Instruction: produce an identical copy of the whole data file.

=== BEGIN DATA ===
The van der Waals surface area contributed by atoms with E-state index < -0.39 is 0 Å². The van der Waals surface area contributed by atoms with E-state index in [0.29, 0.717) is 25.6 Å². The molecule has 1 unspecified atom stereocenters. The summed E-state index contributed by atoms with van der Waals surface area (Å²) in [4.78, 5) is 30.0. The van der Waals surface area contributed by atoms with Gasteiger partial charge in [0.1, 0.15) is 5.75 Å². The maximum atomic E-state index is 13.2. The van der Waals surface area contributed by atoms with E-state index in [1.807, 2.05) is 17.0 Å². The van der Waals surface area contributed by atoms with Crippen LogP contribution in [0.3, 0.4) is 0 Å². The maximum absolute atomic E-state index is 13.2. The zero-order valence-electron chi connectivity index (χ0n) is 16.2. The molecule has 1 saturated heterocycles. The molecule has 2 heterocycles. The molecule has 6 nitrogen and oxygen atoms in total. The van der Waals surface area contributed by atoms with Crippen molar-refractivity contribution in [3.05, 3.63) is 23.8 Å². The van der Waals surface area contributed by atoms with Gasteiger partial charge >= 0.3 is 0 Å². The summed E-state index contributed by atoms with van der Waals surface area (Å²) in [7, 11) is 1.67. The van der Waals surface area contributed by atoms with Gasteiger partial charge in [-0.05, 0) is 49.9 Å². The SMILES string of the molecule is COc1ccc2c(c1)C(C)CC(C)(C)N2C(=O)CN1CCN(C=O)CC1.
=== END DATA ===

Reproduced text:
The van der Waals surface area contributed by atoms with E-state index < -0.39 is 0 Å². The van der Waals surface area contributed by atoms with E-state index in [0.29, 0.717) is 25.6 Å². The molecule has 1 unspecified atom stereocenters. The summed E-state index contributed by atoms with van der Waals surface area (Å²) in [4.78, 5) is 30.0. The van der Waals surface area contributed by atoms with Gasteiger partial charge in [0.1, 0.15) is 5.75 Å². The maximum atomic E-state index is 13.2. The van der Waals surface area contributed by atoms with E-state index in [1.807, 2.05) is 17.0 Å². The van der Waals surface area contributed by atoms with Crippen LogP contribution in [0.3, 0.4) is 0 Å². The maximum absolute atomic E-state index is 13.2. The zero-order valence-electron chi connectivity index (χ0n) is 16.2. The molecule has 1 saturated heterocycles. The molecule has 2 heterocycles. The molecule has 6 nitrogen and oxygen atoms in total. The van der Waals surface area contributed by atoms with Crippen molar-refractivity contribution in [3.05, 3.63) is 23.8 Å². The van der Waals surface area contributed by atoms with Gasteiger partial charge >= 0.3 is 0 Å². The summed E-state index contributed by atoms with van der Waals surface area (Å²) in [7, 11) is 1.67. The van der Waals surface area contributed by atoms with Gasteiger partial charge in [-0.05, 0) is 49.9 Å². The SMILES string of the molecule is COc1ccc2c(c1)C(C)CC(C)(C)N2C(=O)CN1CCN(C=O)CC1.